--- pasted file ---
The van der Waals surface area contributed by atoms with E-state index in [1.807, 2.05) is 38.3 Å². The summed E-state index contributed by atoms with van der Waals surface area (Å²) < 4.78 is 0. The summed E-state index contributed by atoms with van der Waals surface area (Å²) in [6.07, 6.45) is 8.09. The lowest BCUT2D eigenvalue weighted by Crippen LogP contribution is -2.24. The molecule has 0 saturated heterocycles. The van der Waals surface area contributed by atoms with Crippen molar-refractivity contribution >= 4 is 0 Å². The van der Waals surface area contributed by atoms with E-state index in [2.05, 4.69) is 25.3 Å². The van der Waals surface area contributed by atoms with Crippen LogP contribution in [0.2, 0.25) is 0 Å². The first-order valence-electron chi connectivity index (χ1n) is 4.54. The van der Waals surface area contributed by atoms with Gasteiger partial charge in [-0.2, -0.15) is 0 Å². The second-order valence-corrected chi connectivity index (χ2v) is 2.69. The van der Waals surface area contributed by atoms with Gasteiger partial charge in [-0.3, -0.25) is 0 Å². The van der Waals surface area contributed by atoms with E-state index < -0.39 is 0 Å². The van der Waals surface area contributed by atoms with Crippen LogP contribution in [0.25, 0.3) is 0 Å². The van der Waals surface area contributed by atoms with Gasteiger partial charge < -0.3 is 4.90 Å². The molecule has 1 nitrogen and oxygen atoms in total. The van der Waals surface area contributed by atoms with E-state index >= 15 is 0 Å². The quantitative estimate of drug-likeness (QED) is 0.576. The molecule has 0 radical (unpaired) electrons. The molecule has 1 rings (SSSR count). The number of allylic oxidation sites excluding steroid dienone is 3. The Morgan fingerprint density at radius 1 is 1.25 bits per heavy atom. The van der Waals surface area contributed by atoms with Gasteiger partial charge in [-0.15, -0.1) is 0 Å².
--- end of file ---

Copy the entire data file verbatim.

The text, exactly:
The van der Waals surface area contributed by atoms with E-state index in [1.807, 2.05) is 38.3 Å². The summed E-state index contributed by atoms with van der Waals surface area (Å²) < 4.78 is 0. The summed E-state index contributed by atoms with van der Waals surface area (Å²) in [6.07, 6.45) is 8.09. The lowest BCUT2D eigenvalue weighted by Crippen LogP contribution is -2.24. The molecule has 0 saturated heterocycles. The van der Waals surface area contributed by atoms with Crippen molar-refractivity contribution >= 4 is 0 Å². The van der Waals surface area contributed by atoms with E-state index in [2.05, 4.69) is 25.3 Å². The van der Waals surface area contributed by atoms with Crippen LogP contribution in [0.2, 0.25) is 0 Å². The first-order valence-electron chi connectivity index (χ1n) is 4.54. The van der Waals surface area contributed by atoms with Gasteiger partial charge in [-0.2, -0.15) is 0 Å². The second-order valence-corrected chi connectivity index (χ2v) is 2.69. The van der Waals surface area contributed by atoms with Gasteiger partial charge in [-0.3, -0.25) is 0 Å². The van der Waals surface area contributed by atoms with E-state index < -0.39 is 0 Å². The van der Waals surface area contributed by atoms with Crippen LogP contribution in [0.25, 0.3) is 0 Å². The van der Waals surface area contributed by atoms with Gasteiger partial charge < -0.3 is 4.90 Å². The molecule has 1 nitrogen and oxygen atoms in total. The van der Waals surface area contributed by atoms with E-state index >= 15 is 0 Å². The quantitative estimate of drug-likeness (QED) is 0.576. The molecule has 0 radical (unpaired) electrons. The molecule has 1 rings (SSSR count). The number of allylic oxidation sites excluding steroid dienone is 3. The Morgan fingerprint density at radius 1 is 1.25 bits per heavy atom. The van der Waals surface area contributed by atoms with Gasteiger partial charge in [-0.15, -0.1) is 0 Å².